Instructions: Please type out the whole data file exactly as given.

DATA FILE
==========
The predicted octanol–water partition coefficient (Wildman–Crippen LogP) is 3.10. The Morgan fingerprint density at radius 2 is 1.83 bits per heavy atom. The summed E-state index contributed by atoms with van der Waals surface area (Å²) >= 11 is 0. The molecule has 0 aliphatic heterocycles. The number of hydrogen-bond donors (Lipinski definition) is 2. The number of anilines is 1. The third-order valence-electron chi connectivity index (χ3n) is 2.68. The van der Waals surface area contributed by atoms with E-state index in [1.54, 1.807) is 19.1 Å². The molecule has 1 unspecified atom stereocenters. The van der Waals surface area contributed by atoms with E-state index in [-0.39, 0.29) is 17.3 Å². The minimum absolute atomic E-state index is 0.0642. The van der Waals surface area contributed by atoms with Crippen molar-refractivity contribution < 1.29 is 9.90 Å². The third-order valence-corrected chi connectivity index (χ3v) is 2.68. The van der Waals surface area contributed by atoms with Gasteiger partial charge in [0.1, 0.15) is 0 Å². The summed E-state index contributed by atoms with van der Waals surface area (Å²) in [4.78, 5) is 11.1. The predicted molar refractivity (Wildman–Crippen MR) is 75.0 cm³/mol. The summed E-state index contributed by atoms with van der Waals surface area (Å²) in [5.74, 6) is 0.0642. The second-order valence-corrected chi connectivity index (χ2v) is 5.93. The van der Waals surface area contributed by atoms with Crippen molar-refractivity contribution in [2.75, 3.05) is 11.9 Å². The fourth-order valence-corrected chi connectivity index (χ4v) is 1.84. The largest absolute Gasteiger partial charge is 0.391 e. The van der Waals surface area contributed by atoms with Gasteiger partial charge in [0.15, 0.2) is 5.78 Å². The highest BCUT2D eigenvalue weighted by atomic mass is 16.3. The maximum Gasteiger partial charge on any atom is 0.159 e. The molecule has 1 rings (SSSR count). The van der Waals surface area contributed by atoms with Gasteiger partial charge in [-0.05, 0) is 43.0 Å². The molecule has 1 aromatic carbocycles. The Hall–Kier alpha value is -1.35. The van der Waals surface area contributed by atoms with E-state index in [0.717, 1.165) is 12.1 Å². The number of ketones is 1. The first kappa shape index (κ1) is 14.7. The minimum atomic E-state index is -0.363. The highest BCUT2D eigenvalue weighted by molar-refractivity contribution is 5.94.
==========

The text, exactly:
The predicted octanol–water partition coefficient (Wildman–Crippen LogP) is 3.10. The Morgan fingerprint density at radius 2 is 1.83 bits per heavy atom. The summed E-state index contributed by atoms with van der Waals surface area (Å²) >= 11 is 0. The molecule has 0 aliphatic heterocycles. The number of hydrogen-bond donors (Lipinski definition) is 2. The number of anilines is 1. The third-order valence-electron chi connectivity index (χ3n) is 2.68. The van der Waals surface area contributed by atoms with E-state index in [1.54, 1.807) is 19.1 Å². The molecule has 1 unspecified atom stereocenters. The van der Waals surface area contributed by atoms with E-state index in [-0.39, 0.29) is 17.3 Å². The minimum absolute atomic E-state index is 0.0642. The van der Waals surface area contributed by atoms with Crippen molar-refractivity contribution < 1.29 is 9.90 Å². The third-order valence-corrected chi connectivity index (χ3v) is 2.68. The van der Waals surface area contributed by atoms with Gasteiger partial charge in [0.1, 0.15) is 0 Å². The summed E-state index contributed by atoms with van der Waals surface area (Å²) in [4.78, 5) is 11.1. The predicted molar refractivity (Wildman–Crippen MR) is 75.0 cm³/mol. The summed E-state index contributed by atoms with van der Waals surface area (Å²) in [5.74, 6) is 0.0642. The second-order valence-corrected chi connectivity index (χ2v) is 5.93. The van der Waals surface area contributed by atoms with Crippen molar-refractivity contribution in [2.75, 3.05) is 11.9 Å². The fourth-order valence-corrected chi connectivity index (χ4v) is 1.84. The largest absolute Gasteiger partial charge is 0.391 e. The van der Waals surface area contributed by atoms with Gasteiger partial charge in [0.15, 0.2) is 5.78 Å². The highest BCUT2D eigenvalue weighted by atomic mass is 16.3. The maximum Gasteiger partial charge on any atom is 0.159 e. The molecule has 1 rings (SSSR count). The van der Waals surface area contributed by atoms with Gasteiger partial charge in [-0.05, 0) is 43.0 Å². The molecule has 1 aromatic carbocycles. The Hall–Kier alpha value is -1.35. The van der Waals surface area contributed by atoms with E-state index in [0.717, 1.165) is 12.1 Å². The number of ketones is 1. The first kappa shape index (κ1) is 14.7. The minimum atomic E-state index is -0.363. The highest BCUT2D eigenvalue weighted by molar-refractivity contribution is 5.94.